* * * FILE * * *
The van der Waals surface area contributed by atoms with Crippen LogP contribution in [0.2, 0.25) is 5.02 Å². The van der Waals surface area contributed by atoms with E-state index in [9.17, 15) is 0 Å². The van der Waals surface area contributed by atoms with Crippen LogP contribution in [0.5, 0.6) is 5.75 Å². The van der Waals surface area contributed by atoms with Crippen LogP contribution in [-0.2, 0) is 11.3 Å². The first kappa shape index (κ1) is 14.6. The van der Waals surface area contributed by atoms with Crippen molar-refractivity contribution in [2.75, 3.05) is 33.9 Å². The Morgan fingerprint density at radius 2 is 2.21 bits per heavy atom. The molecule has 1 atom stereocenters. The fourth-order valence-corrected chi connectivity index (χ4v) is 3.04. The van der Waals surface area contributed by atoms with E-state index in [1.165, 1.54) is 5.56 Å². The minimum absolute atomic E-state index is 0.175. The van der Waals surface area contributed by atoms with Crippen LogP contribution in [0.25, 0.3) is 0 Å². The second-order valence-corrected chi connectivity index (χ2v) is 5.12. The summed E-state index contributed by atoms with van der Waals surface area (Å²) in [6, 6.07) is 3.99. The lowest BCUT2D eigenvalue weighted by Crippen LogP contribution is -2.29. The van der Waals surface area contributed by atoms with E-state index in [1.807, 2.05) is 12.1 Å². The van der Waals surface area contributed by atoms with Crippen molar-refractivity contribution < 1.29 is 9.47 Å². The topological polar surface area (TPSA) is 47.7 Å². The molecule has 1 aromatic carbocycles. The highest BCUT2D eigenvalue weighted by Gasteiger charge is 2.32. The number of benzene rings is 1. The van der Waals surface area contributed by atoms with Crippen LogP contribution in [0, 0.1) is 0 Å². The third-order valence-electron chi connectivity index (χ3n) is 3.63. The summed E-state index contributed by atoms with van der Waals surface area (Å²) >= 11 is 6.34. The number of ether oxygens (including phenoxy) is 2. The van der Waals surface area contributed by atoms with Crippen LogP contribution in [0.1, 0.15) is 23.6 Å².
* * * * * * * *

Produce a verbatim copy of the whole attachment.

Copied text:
The van der Waals surface area contributed by atoms with Crippen LogP contribution in [0.2, 0.25) is 5.02 Å². The van der Waals surface area contributed by atoms with E-state index in [9.17, 15) is 0 Å². The van der Waals surface area contributed by atoms with Crippen LogP contribution in [0.5, 0.6) is 5.75 Å². The van der Waals surface area contributed by atoms with Crippen LogP contribution in [-0.2, 0) is 11.3 Å². The first kappa shape index (κ1) is 14.6. The van der Waals surface area contributed by atoms with Crippen molar-refractivity contribution in [2.75, 3.05) is 33.9 Å². The Morgan fingerprint density at radius 2 is 2.21 bits per heavy atom. The molecule has 1 atom stereocenters. The fourth-order valence-corrected chi connectivity index (χ4v) is 3.04. The van der Waals surface area contributed by atoms with E-state index in [1.165, 1.54) is 5.56 Å². The minimum absolute atomic E-state index is 0.175. The van der Waals surface area contributed by atoms with Crippen LogP contribution in [0.25, 0.3) is 0 Å². The second-order valence-corrected chi connectivity index (χ2v) is 5.12. The summed E-state index contributed by atoms with van der Waals surface area (Å²) in [6, 6.07) is 3.99. The lowest BCUT2D eigenvalue weighted by Crippen LogP contribution is -2.29. The van der Waals surface area contributed by atoms with E-state index in [1.807, 2.05) is 12.1 Å². The van der Waals surface area contributed by atoms with Crippen molar-refractivity contribution < 1.29 is 9.47 Å². The topological polar surface area (TPSA) is 47.7 Å². The molecule has 1 aromatic carbocycles. The highest BCUT2D eigenvalue weighted by Gasteiger charge is 2.32. The number of benzene rings is 1. The van der Waals surface area contributed by atoms with Crippen LogP contribution in [0, 0.1) is 0 Å². The third-order valence-electron chi connectivity index (χ3n) is 3.63. The summed E-state index contributed by atoms with van der Waals surface area (Å²) >= 11 is 6.34. The number of ether oxygens (including phenoxy) is 2. The van der Waals surface area contributed by atoms with Crippen LogP contribution in [0.1, 0.15) is 23.6 Å².